amandine took the prize for overall favorite, with crème brûlée and croquembouche tying for second place.

i guess we love our sweets around here, huh? and the winner of a trio of patterns is cynthia E; congratulations cynthia!

while i have knit quite a lot with our cabécou lace yarn, i have not knit a sizable project with the sport weight, which substitutes well for any of our DK weight yarns. because, while it has a slightly smaller diameter, once it blooms its gauge is similar to stone soup DK or better breakfast DK. it can be knit on needles of the size i would use for those yarns—as it is in the volta shawl or that luce stellare scarf i showed you the other day.

and as i was finishing up my birches cardigan, i got to thinking—i sure would love a copy of this sweater in that light and airy cabécou yarn. i can just imagine how soft and minky that shawl collar would feel around my neck and shoulders on a cold day. so as soon as our box of the sel gris shade was counted in and weighed up, i asked lillian to put aside a batch for me. i plan to cast on soon; i know barb is also anxious to knit one for herself in the amandine shade so we’ll have a little test knitting KAL while the pattern is prepared for publication.

meanwhile, i’ve got other projects brewing (always something new!). i had me a little swatching jam session to reset my brain after the ensemble rollout, in search of themes for summer and fall designs. this is the pile of unwashed swatches i ended up with, mostly revolving around two cable patterns.

absolutely loving this one in a variety of our fingering weight yarns. one of the things we strive to do with our yarn lines is to make them interchangeable in gauge so that several of the fingering weights can work in a single pattern; ditto for the sport, DK, and worsted weight choices. this allows our customer more latitude for expression and for using favorites in a variety of garments. it also makes our designs more versatile.

i’m not sure yet what kind of garment or series of pieces i’ll be designing with this cable, but over the next few months i’ll figure it out.

now i’ve been hankering to work with this cable ever since i spotted it in norah gaughan’s knitted cable sourcebook. such depth! such scale! so lush! i actually started out this whole effort in search of the perfect cable to knit a special fingering weight batch of our precious yarn blend (unfortunately, too small to even offer in our shop), but i could not resist trying it out in several fibers.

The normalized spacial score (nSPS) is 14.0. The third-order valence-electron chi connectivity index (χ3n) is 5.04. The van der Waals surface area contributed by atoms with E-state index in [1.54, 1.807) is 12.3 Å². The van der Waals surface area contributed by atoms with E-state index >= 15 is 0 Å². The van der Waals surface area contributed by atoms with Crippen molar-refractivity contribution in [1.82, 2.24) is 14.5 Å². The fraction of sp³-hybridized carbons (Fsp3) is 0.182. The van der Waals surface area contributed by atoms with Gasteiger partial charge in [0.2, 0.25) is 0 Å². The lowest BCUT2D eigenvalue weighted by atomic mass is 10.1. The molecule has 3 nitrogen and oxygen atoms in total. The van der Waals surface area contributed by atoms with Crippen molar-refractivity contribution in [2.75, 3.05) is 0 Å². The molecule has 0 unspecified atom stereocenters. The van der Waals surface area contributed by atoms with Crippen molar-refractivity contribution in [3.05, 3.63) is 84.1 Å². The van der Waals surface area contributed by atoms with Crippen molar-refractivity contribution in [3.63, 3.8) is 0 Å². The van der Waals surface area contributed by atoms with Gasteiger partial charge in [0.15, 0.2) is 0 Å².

from left to right: the precious, then better breakfast fingering in the muesli shade (middle), and stone soup fingering in slate (right). i was hoping they would all knit to the same gauge but that precious blooms SO much, it’s more like a sport yarn. i just adore the cable in all three yarns, but i’m going to have to design with the two regular fingering yarns and then knit my precious version after the pattern is written, probably from a different size to compensate for the weight.

but wow, do i love them all—that stone soup version is killer, light, airy, and crisply defined, despite its tweediness.

and man oh man, do i love the drape and sheen of the better breakfast version too. it actually knits to the same gauge as the stone soup fingering, though the fabric is very different; silkier and more relaxed, very stretchy.

you know i love my stone soup fingering sweaters and i talk about it all the time. that said, i have to confess that lately, i’ve been wearing a better breakfast sample sweater (which i can’t show you right now, but trust me it’s just the bees knees) almost constantly. as in, even david is looking at it slightly askance when it appears my shoulders day after day. i can’t help it; i’m in love.

so i decided to start this mega cable design project with the better breakfast fingering and secured a SQ from the shop in the poppyseed shade (the swatch above was knit on a much larger needle; i was experimenting with pushing the gauge as far as i dared).

of course, i decided all of this sometime after midnight on the night before we left to visit my mom, haha. but i just HAD to wind my yarn, print out my working pattern, and pack my needles because i needed to have this sweater as soon as possible. i even started on the cuff that very night while watching TV before bed.